Why this urge to "control", to be put "in charge", to be separate from? Is it about ego? Is it about power or authority? Is it about innocent, unthinking habit? Is it about a fear or inability or disinterest in being a part of the classroom, of mixing shoulder with the "non- professions," the amateurs, the common students whom we call adults but whom we really think of and treat as children or adolescents--no matter their age? Is it a fear of feeling and relationship with other human beings? Is it about an anxiety of the world itself? Or maybe it is about the unknown, of how we might have to change and be changed if we engaged in personal conversations with the others in the world of the campus, if we became real and human.
Within those walls of the ivory tower, we academics have developed our own ethos. These beliefs, rituals, attire have provided a distinctive personal and professional identity and meaning. But, I think that walls which separate also isolate. These walls so often have made professors into distant cultural aliens from other members of the campus community.
Coming out from behind the separating and impenetrable intellectual, professional, and psychological walls of the ivory tower is no easy task. To experience a metamorphosis from professor to teacher means reinventing yourself and your professional purposes. You have to confront the somewhat arrogant inbred and walled academic cultural psyche. So many professors think that as a campus ecology is formed, as divisions are overcome, as walls were breached, as the students and professors as cross over boundaries and mingle with each other, they are threatened with becoming nothing. Letting everyone breach the walls of professional and intellectual communal identity may blur the precise distinction between inside and outside, between them and us, between professor and student, between teacher and learner. It may make a person humble. It may be a lot of things. Diminishing is not one of them.
This graduate students reminded me that "Knowledge puffs you up." How true. It did that to me for almost 25 years. But, "Love makes you grow." I've known that for the last five years. In fact, on my office door is a wooden halloween skull and cross-bones I jokingly bought at a local crafts fair. It says with a smile: "Enter at your own risk." Under it, I've added: "There is love in this office--and tootsie pops. Come on in."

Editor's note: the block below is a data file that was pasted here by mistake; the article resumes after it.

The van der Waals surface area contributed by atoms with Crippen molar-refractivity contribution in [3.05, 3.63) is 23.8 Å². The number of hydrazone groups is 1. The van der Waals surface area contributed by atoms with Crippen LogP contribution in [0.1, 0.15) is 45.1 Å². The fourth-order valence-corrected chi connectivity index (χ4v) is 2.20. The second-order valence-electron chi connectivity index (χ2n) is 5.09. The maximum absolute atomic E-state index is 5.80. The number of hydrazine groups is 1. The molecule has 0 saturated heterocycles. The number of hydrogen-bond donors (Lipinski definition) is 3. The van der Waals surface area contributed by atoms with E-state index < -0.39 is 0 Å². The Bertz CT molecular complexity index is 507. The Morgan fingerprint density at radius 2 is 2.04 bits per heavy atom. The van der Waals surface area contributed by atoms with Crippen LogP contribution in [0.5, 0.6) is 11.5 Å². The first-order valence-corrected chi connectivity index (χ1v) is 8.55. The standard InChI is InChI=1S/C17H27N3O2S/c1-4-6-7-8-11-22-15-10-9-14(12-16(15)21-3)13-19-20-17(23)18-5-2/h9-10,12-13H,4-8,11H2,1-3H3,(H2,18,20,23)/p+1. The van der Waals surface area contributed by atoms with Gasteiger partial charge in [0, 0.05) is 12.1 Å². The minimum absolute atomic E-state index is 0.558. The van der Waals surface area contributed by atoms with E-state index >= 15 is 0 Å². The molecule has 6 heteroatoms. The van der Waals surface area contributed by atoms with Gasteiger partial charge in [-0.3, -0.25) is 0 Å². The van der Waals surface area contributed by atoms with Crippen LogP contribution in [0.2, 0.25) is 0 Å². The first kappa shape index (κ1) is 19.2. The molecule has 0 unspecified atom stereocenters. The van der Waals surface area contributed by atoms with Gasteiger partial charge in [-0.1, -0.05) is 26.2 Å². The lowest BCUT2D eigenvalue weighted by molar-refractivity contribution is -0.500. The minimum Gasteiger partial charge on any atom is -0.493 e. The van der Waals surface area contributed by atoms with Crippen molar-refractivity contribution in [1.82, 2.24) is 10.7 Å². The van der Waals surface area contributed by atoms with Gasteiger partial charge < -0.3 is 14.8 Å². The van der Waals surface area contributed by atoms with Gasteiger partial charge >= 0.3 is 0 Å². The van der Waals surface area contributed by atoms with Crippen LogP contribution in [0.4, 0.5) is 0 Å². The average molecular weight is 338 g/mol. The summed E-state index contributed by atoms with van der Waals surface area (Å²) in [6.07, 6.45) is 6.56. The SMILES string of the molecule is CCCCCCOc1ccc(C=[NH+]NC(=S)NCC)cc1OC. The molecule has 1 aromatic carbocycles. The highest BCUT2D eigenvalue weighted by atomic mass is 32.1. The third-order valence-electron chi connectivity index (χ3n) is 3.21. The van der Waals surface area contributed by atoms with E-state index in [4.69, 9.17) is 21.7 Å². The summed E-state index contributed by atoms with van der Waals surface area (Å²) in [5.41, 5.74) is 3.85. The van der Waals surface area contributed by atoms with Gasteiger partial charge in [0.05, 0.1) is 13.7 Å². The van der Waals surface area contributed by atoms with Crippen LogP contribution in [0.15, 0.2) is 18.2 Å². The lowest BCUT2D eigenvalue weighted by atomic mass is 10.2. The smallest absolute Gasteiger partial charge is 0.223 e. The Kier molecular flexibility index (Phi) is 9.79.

Others may be uneasy with that. I'm not. I say this from my personal and professional experience, from my own inward journey, to tightly hug information, to caress degrees and reputation, to pay homage to a discipline, and not to embrace fellow human beings, not to experience tenderness, compassion, caring, sharing, relating in the class room and throughout the campus, makes academic life empty and I don't care how long is the resume and how large the professional reputation. The absence of these vital human experiences depreciates basic human values without which we end up in a class room in which our monstrous visitor is free to roam free and we unintentionally hurt each other.
Make it a good day. --Louis-- Louis Schmier (912-333-5947) email@example.com Department of History /~\ /\ /\ Valdosta State University /^\ / \ / /~ \ /~\__/\ Valdosta, Georgia 31698 / \__/ \/ / /\ /~ \ /\/\-/ /^\___\______\_______/__/_______/^\ -_~ / "If you want to climb mountains, \ /^\ _ _ / don't practice on mole hills" -\____